In the aftermath of World War I, the 1920s twinkled on the horizon with the promise of hope. Bookended by the epidemic of 1920 and the The Wall Street crash of 1929, the decade was a time of decadence, frivolity, and escape. Rich or poor, people lived in the moment, loved anything new and the young partied like there was no tomorrow. A readers look into the decade can be found in the era's greatest memoir: The Great Gatsby F. Scott Fitzgerald. F. Scott Fitzgerald applied the social and political issues of the 1920's and its innumerable characteristics to enhance the plot of The Great Gatsby.
The 1920's were also known as the "Jazz Age". Rightly named because of the appearance of jazz music. The word "jazz" took the country by storm. Clothing stores advertised "jazz styles," poets wrote "jazz poetry". In the early 1920s, classic jazz was at its height, with either a lone pianist or a band containing banjo, horns, clarinets, and drums backing the female singer. This was music that fit the mood of blacks that had recently come to the cities, who had left the single guitarist or string bands of the South. And by the mid-1920s, jazz was being played in dance halls, roadhouses, and speakeasies around the country. Jazz, which had been the product of wandering black musicians, the poorest of the South, had become a big business, and dancing swept a country that seemed convinced wealth and well-being would never come to an end.
Dancing consumed the country so much so that contests called "dance marathons"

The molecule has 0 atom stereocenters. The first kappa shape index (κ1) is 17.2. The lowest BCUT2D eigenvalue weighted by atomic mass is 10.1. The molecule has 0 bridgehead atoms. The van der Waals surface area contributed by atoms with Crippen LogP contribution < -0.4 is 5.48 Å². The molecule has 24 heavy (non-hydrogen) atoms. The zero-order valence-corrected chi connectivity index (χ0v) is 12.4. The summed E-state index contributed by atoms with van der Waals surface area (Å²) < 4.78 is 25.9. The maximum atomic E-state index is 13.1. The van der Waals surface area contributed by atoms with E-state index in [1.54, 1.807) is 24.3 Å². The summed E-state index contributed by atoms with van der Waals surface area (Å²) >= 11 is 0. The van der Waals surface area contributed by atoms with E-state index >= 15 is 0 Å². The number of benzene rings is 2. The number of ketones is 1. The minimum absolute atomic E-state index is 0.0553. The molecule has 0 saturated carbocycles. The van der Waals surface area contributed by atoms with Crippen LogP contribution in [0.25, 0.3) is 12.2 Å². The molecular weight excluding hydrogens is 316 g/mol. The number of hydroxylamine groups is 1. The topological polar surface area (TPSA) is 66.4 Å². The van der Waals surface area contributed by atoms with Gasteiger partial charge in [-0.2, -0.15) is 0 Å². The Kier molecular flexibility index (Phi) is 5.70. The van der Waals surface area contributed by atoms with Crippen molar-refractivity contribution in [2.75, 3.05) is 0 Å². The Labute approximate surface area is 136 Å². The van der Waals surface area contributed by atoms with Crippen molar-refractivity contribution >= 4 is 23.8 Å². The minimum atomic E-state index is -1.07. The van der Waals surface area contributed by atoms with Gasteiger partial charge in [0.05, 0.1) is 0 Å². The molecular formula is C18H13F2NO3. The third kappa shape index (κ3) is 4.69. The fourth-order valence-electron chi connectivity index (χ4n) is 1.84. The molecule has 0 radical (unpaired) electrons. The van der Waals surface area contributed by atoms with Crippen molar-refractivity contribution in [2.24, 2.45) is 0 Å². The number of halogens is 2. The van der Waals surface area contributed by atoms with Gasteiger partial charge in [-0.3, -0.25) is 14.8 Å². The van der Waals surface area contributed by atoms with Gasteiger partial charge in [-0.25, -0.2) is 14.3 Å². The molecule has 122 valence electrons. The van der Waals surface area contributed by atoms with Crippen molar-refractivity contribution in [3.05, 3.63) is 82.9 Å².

were held. The object of these contests was to see which couple could dance the longest. The dancers competed for cash prizes of as much as several thousand dollars. These exhausting contests lasted for days. Dancers would kick, punch, and offer their partner smelling salts and ice packs in order to keep the other awake. Some devious contestants would slip in their rivals' drinks laxative or sleeping pills. After seven to nine days (with one in Chicago lasting a record of 119 days), dancers would start acting strangely. Women would come to hate their dance partners so much they would scream when they saw them. One man had hallucinations that someone was trying to steal his wallet, and he was disqualified after running off the dance floor trying to catch the thief. Participants danced continuously with fifteen minute breaks for every hour. The breaks consisted of foot massages, food, water, and a check of vital life signs. It was not uncommon for dancers to die from heart failure while dancing.
The 1920's were an exciting and sometimes a frightening time to be young. It was the
era of the First Youth Rebellion. Before, boys dreamed of being the epitome of gallantry, industry, and idealism; girls tried to fit the role of a modest and maidenly woman. Now all that had changed. The new questioning of their elders' authority, combined with the relative affluence of the decade, gave birth to a new breed of youth who claimed (and sometimes were) to be tough,...